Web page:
You can download the outcome documents here:

Review of the G7 Health Ministers Meeting

+++ Thursday, May 19, 2022 +++

G7 Health Ministers meet in Berlin

The G7 Health Ministers came together this morning in Berlin. At the meeting with his counterparts from 19-20 May 2022, Federal Minister of Health Prof. Karl Lauterbach will be discussing topics that include a pandemic pact, strengthening the role of WHO and preparedness for future pandemics. Furthermore, a joint consultation will be held with the G7 Ministers for Economic Cooperation and Development and the G7 Finance Ministers. The Federal Minister of Health began by stating:

We need to coordinate global pandemic preparedness and response even better. But pandemic response also requires practice. That is why, on the first day of the meeting, we will be simulating a new pandemic scenario and discussing how existing gaps can be closed. And this includes further strengthening WHO’s coordinating role.

Federal Minister of Health, Prof. Karl Lauterbach

One of the lessons learned from the COVID-19 pandemic is the need to make the global health architecture more robust, because this pandemic will not have been the last. So as to better respond to future pandemics, we must act jointly and in a globally coordinated fashion. To this end, we need a strong WHO, global pandemic monitoring and mobile, well-trained intervention teams on the ground. How these structures can be put in place is one of the topics ministers will be discussing during their two-day meeting, together with representatives of WHO and the EU Commission.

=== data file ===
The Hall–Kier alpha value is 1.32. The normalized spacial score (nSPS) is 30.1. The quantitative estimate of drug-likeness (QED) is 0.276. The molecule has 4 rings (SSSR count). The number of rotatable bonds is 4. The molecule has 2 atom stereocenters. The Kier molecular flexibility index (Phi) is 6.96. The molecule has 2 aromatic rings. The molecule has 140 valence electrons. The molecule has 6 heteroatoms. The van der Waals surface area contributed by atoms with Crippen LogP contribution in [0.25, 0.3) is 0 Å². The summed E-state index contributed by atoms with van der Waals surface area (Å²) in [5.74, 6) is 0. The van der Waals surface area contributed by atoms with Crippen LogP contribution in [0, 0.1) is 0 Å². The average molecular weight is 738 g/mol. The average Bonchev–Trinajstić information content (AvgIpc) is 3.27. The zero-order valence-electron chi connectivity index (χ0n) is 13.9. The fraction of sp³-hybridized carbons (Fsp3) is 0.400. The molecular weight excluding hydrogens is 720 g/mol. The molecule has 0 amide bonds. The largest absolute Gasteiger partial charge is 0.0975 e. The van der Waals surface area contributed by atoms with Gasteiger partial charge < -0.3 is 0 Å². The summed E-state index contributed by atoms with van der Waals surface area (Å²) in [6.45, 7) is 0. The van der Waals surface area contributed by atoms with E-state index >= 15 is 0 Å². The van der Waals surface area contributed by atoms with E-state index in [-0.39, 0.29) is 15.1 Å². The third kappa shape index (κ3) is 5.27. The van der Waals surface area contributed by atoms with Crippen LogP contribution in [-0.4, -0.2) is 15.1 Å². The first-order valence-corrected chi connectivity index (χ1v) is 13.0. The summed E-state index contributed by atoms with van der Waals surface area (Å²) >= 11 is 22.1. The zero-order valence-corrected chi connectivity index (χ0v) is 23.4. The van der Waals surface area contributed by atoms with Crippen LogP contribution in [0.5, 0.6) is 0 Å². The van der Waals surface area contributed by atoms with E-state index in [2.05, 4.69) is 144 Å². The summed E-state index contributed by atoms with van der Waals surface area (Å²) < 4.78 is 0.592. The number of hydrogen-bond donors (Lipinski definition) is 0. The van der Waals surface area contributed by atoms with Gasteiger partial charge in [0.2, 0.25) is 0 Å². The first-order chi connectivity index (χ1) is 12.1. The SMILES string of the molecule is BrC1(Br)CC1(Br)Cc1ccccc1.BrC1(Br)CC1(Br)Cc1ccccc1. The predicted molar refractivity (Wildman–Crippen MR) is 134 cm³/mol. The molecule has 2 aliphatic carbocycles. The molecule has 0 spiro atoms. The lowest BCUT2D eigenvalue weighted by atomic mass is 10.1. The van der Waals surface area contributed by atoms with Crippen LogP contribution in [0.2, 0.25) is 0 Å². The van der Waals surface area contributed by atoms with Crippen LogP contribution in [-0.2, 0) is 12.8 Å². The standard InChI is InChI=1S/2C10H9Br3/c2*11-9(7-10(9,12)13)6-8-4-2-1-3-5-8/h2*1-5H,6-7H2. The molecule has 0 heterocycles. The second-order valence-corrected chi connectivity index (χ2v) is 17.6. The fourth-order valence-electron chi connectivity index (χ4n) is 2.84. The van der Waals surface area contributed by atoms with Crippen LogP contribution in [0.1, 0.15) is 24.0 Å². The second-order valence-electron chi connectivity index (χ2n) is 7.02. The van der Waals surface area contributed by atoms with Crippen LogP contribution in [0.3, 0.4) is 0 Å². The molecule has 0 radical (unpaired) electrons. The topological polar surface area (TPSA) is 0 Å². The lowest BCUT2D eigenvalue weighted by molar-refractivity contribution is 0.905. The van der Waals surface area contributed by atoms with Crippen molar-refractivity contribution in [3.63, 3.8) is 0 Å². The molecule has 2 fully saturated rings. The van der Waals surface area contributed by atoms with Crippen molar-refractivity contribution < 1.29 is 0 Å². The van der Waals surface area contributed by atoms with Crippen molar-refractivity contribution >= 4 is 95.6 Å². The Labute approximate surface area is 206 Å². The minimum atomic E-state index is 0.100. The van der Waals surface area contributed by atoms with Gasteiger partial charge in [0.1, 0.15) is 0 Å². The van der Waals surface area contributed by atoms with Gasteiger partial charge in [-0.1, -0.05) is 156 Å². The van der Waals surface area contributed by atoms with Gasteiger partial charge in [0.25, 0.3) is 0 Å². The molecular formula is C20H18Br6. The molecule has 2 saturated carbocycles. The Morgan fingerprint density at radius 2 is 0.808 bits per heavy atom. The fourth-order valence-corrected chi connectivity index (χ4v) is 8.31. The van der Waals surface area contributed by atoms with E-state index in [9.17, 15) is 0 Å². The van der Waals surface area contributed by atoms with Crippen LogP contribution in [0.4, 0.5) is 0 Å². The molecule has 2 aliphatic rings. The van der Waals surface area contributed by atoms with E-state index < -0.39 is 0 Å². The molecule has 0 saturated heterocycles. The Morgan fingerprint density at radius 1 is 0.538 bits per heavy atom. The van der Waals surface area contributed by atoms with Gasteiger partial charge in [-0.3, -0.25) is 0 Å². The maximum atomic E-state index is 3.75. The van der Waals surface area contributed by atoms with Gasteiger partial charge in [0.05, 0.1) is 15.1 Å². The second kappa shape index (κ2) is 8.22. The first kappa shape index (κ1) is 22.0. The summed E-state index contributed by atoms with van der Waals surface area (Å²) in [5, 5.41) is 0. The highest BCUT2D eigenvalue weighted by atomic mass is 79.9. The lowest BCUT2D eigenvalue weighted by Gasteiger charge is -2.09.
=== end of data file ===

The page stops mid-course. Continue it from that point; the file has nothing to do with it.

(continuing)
G7 Health Ministers’ Meeting in Berlin Helping Ukraine rebuild

The health ministers of the major industrialised countries wish to assist Ukraine in its reconstruction efforts. Federal Minister of Health Prof. Karl Lauterbach affirmed this after talks in Berlin with the G7 Development Ministers and G7 Health Ministers regarding the impact on that country’s health infrastructure.

Ukraine does not only need arms; it needs hospitals and medical care as well. The G7 Ministers condemn the bombing of healthcare facilities and are discussing how to provide assistance to rebuild the country’s health infrastructure.

Federal Minister of Health, Prof. Karl Lauterbach

The pandemic is not yet over and we need to be prepared. Vaccines provide the most effective protection. However, also in other areas, such as the control of antimicrobial resistance and the health impact of climate change, action needs to take the form of cross-sectoral cooperation. In this context, a fairly distributed global supply of vaccines to protect populations in case of a pandemic, but also from other diseases such as malaria, for example, is just as important as investing in research to prevent antimicrobial resistance.

Not only the war in Ukraine renders it clear that today's health policy also always constitutes global policy. In the course of their meeting, the ministers will be discussing a global pandemic pact that will make it possible to identify future outbreaks faster and respond to these more effectively. In this context we will be simulating a smallpox pandemic together with WHO to determine whether effective lessons have been learned from the mistakes of the past. Furthermore, antimicrobial resistance and the effects of climate change on health are on the agenda of the two-day consultations. These ambitious objectives require cross-sectoral collaboration and financial resources. Finally, the G7 Health Ministers will meet with the G7 Finance Ministers for joint discussions on Friday.

You can download the Chairs’ Summary – Joint Working Session of the G7 Development and Health Ministers “Supporting vaccine equity and pandemic preparedness in developing countries” here:

Last change: 20. May 2022